Recently, Fox Business posted a video in which panelists debated about the validity and implications of research suggesting that couples are happiest when they pool their money into a joint bank account, versus when they keep separate bank accounts. This research found that people who pool all of their money are equally as happy as people who keep 5% of their earnings; that people who pool 80% of their money are happier than people who pool 70% of their money; and that people who do not pool any of their money are the least happiest of all. This pattern of findings begs the question—is a joint bank account the key to marital bliss?
What factors might account for these findings? One panelist raised the possibility that pooling your money eliminates a major source of conflict and stress in the marriage, although I read reactions posted on various blog sites about these findings that believed the opposite was true—that it creates more conflict. Another comment poster suggested that it decreases the likelihood of infidelity and excessive spending because the other spouse can see how every penny is spent. Other people who posted reactions were more cynical, (correctly) pointing out that correlation is not causation, and that marital happiness probably has nothing to do with having a joint bank account, but instead can be accounted for by a third factor, such as high levels of trust and commitment in the relationship.
Regardless of the specific reasons for these findings, they are nevertheless causing a stir. The reactions to these findings (and to bloggers who used these findings to advocate for having a joint bank account) were among the most polarized I had seen in a long time. Some people believed, unquestionably, that a joint bank account is the way to go. Others believed that this is the most ridiculous idea they had ever entertained.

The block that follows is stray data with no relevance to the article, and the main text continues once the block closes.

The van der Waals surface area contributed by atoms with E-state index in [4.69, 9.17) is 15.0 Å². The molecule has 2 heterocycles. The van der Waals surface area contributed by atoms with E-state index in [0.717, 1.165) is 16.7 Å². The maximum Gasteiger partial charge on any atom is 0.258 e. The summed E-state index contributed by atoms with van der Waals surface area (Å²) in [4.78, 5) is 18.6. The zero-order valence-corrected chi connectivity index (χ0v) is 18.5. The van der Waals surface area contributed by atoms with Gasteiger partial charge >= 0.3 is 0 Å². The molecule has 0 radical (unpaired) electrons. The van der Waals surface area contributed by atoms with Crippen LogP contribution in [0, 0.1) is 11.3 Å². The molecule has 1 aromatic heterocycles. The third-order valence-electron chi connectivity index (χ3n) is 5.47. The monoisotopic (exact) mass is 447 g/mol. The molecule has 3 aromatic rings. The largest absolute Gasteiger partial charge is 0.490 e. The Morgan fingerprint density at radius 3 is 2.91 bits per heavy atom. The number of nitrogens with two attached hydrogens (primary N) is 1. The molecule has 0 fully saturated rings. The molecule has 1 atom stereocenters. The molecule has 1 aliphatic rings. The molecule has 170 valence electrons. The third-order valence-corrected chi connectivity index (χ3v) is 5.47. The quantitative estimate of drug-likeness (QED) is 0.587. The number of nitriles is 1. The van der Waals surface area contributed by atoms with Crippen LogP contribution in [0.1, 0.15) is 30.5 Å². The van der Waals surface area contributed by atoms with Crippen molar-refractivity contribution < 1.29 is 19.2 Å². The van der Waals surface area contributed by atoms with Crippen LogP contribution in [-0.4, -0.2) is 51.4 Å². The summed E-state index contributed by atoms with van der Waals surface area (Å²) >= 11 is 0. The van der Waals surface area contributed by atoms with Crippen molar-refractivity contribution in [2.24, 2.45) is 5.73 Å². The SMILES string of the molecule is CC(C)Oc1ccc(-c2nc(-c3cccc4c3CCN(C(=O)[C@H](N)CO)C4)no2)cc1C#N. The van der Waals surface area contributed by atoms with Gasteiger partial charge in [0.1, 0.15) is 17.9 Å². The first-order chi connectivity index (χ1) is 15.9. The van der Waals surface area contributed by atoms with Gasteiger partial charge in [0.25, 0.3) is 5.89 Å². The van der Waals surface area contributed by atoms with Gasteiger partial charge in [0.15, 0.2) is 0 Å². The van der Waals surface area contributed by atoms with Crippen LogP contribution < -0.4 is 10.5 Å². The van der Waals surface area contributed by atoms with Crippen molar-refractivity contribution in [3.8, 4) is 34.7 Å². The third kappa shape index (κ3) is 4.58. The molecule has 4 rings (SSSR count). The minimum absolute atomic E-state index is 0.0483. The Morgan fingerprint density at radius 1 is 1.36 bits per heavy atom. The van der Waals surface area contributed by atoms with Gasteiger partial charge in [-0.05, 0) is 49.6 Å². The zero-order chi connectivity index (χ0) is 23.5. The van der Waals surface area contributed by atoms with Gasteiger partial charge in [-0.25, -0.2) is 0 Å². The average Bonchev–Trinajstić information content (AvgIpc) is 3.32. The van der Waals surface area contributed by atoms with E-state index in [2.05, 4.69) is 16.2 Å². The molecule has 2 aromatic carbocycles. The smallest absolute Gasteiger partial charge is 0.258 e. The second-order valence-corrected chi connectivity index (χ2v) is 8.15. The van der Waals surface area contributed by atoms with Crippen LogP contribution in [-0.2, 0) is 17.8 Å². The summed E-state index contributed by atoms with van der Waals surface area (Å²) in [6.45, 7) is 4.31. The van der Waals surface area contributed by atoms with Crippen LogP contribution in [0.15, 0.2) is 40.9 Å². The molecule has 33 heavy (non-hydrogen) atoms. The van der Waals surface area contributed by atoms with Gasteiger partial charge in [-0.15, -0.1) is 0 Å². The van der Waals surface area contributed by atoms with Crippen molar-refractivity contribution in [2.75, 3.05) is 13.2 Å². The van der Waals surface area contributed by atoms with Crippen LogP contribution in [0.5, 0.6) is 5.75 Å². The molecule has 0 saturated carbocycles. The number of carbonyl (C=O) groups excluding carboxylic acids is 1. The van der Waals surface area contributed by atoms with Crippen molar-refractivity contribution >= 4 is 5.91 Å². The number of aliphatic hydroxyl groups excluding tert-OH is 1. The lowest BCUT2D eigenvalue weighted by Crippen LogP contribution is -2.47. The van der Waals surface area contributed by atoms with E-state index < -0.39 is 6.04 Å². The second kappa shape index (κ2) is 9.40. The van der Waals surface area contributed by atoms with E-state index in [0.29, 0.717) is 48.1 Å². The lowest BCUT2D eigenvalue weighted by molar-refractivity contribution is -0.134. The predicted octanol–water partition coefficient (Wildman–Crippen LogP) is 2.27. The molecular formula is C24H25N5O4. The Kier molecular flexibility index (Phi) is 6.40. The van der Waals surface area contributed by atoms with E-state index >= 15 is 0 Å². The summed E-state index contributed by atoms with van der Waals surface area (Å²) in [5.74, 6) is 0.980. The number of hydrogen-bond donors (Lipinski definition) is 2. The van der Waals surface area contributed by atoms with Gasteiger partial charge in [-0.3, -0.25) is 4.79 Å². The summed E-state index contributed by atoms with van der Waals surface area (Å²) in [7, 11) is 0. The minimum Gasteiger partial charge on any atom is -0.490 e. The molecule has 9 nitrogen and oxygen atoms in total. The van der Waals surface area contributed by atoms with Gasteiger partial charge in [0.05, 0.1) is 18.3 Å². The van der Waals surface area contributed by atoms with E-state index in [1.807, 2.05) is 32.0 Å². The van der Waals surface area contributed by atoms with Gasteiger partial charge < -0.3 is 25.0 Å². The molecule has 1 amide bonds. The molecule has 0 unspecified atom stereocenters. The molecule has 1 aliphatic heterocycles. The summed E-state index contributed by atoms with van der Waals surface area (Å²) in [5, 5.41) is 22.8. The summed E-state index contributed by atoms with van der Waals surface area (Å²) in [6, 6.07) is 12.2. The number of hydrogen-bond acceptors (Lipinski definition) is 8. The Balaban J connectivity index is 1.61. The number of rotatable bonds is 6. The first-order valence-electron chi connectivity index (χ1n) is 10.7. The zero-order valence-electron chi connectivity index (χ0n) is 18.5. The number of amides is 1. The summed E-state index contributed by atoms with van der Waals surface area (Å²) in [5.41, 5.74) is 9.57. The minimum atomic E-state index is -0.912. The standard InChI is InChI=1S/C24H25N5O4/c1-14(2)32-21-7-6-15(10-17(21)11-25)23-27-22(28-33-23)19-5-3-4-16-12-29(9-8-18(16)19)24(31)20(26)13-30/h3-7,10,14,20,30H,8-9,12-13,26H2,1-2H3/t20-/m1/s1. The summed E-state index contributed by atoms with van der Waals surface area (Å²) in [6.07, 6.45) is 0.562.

It is well known that a top reason why marriages end in divorce is disagreements about finances. In a previous article, I discussed the importance of discussing financial issues and goals with your partner before making a full commitment to move forward with the relationship. I argued that it’s crucial for the two of you to be honest with one another about your financial situations as well as to be “on the same page” regarding the paying off of debt, spending priorities, and saving for the future. Here, I describe ongoing ways that you and your partner, once you are in a committed relationship, can manage your finances and plan your financial future in a manner that brings the two of you closer together. Balancing the checkbook doesn’t have to be stressful. Discussions about finances don’t have to lead to arguments. Planning for the future doesn’t have to be anxiety-provoking. But it does have to be based on honesty, trust, and a shared vision for your short and long term financial health.
Full disclosure: I believe that having a joint bank account is, for more marriages than not, a good decision. It’s the way I approach finances in my own marriage. I understand that there are exceptions to this rule. It is understandable (and probably wise) that people who are in marriages that are headed for divorce need to take care of themselves financially and begin to keep money to start their new lives. Keeping finances that are at least partially separate has the potential to make good sense for couples who are starting their second marriages and who both have children from a previous marriage, or for couples who are getting married late in life after their first spouses have passed away. Yes, there are plenty of people who are in their first marriages, with no previous children or extenuating circumstances, who believe that their marriages thrive with separate bank accounts. Above all, I believe that couples need to make their own decision on the basis of careful consideration, open and honest communication, and their own comfort levels. Keep reading...
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